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Gid: a symbol, we trust, that Christ, for carrying on the work of instruction who came to destroy the works of the and education. The views of the leaddevil, will soon cast out Satan from Africa, ing men are being gradually enlarged and and reign over that long-neglected conti-. improved. The seed of life is being nent as the King of righteousness and of actively sown; and it is for praying salvation. 2. Preaching the Gospel. Christians at home to secure its growth. It was an unforeseen but favourable cir The people generally have been taught cumstance that the Chiefs can speak, the evils of their Heathen customs; and and not a few of them write, an imperfect some, it is said, are beginning English. This enabled the Missionaries the name of Jesus. Creek-Town is at the very outset to hold intelligible alleged to be more quiet and orderly than intercourse with them, and to instruct it was wont to be. King Eyo, who them in the truths of God's word. They manifests considerable interest in religious have held personal converse with very things, and who often speaks about them many; and on Sabbath they have got the to his native gentlemen, has commanded inhabitants collected in the King's court his people to work on the Calabar Sunday, yard, and, by the King acting as inter and to rest on the Christian Sabbath. preter, have preached to them the leading His eldest son, a promising youth of doctrines of the Gospel. They have twenty, seems much concerned about embraced these opportunities to show knowing and doing the will of God. It them very faithfully the contrariety of is said, that when he goes into the countheir customs to the will of God, and try to buy oil, he refuses, notwithstanding have diffused a considerable amount of the scorn of some of the Chiefs, to traffic precious truth. Still it is manifest that on the Lord's day, devoting this period they will not obtain intelligent access to to rest, and the reading of the Bible ; the minds of the common people, nor and as it was alleged that this would succeed in thoroughly interesting their interfere with the success of his business, feelings, till they are able to address them he earnestly besought God to send him in their own language : a qualification twice the number of sellers on the Monwhich they are exerting themselves to day: a petition which, he affirms, the gain. 3. School Instruction. - The Lord has kindly and visibly answered. young are desirous to obtain an English I conclude this brief account with two education, reading, writing, and arith. remarks. The first is, that this has been metic, in order that they may be fitted regarded as a trial Mission : an attempt for trade; and the King and all classes to see if Europeans, acclimated in the warmly encourage the schools. There West Indies, can endure the terrible are upwards of two hundred children un climate of Central Africa. The trial der instruction, male and female ; the hitherto has been encouraging. Our children of all classes, those of the King Missionaries last season remained at the and of the meanest slave, sitting on the post of duty, even during the season of same benches, and learning the same the smokes, the most dreaded period of lessons. The pupils display good abili. the year. It is to be hoped, therefore, ties, are making gratifying progress, and that as proper precautions are likely to being now clothed by the gifts of Chris- preserve health even in that land, the tian benevolence, are already evincing a churches of Christ will hasten to send sense of decency and order. Some of forth to that hitherto neglected but interthem can read and write pretty well; esting region, the messengers of mercy in and, in addition to the Sabbath-school, a large and increasing numbers. British few of them attend worship daily in the Christians owe a vast debt to Africa, and Mission-house, and take their tum in it is full time that they were taking meze reading the Scriptures. The schools are sures to pay it. The second remark is, the hope of the Mission, the places where that Old Calabar possesses peculiar imthe huge and cruel fabric of superstition, portance as being the key to the extensive that has stood untouched for centuries, regions of Central Africa. It is not, is to be undermined and destroyed. perhaps, too much to say, that the valleys Hundreds of well-instructed young per- of the Niger, having a course of at least sons, with Bibles in their hands, must two thousand four hundred miles, of the soon revolutionize the customs of the Tchad da, the Cross river, and of their country.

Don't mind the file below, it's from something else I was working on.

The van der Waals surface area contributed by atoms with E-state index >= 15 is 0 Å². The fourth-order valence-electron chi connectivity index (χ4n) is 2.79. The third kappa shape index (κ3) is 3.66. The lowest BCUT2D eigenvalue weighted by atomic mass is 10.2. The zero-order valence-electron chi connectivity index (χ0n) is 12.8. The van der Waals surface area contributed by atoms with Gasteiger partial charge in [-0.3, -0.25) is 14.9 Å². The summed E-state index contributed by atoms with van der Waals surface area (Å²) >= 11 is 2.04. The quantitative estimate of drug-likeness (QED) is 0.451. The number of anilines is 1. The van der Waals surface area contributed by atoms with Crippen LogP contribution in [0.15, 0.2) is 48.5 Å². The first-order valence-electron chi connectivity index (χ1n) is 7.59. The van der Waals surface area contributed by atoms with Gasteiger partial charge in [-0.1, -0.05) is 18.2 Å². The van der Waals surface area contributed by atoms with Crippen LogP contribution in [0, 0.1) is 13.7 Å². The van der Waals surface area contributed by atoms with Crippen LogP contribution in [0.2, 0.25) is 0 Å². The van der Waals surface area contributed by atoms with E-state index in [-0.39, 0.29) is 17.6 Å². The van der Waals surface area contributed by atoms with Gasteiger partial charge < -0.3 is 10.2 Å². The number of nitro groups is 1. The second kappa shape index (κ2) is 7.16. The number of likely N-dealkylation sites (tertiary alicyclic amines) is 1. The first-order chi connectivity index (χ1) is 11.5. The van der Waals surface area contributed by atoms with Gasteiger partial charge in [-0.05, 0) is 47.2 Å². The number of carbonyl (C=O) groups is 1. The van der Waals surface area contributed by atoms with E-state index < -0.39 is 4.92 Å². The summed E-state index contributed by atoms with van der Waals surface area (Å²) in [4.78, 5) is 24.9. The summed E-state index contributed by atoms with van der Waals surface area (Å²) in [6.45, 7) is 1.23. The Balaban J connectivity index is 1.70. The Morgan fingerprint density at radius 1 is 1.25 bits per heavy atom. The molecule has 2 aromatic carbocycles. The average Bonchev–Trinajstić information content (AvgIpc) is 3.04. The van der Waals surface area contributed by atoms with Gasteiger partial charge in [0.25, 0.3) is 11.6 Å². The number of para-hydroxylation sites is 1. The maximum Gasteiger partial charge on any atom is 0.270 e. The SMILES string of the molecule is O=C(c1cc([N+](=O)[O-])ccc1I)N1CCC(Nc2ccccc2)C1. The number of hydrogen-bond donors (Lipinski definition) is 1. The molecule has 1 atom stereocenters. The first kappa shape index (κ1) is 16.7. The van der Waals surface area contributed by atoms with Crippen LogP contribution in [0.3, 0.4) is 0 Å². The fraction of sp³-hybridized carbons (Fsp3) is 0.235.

tributaries, are inhabited by between We are unable as yet to report any twenty and thirty millions of human cases of obvious conversion ; but there beings, who have never heard of Jesus are symptoms of good having been done. Christ, the only Saviour of sinners. Full freedom and encouragement, espe- There is no place on the coast, where cially at Creek-Town, have been granted Europeans can live, that offers so fret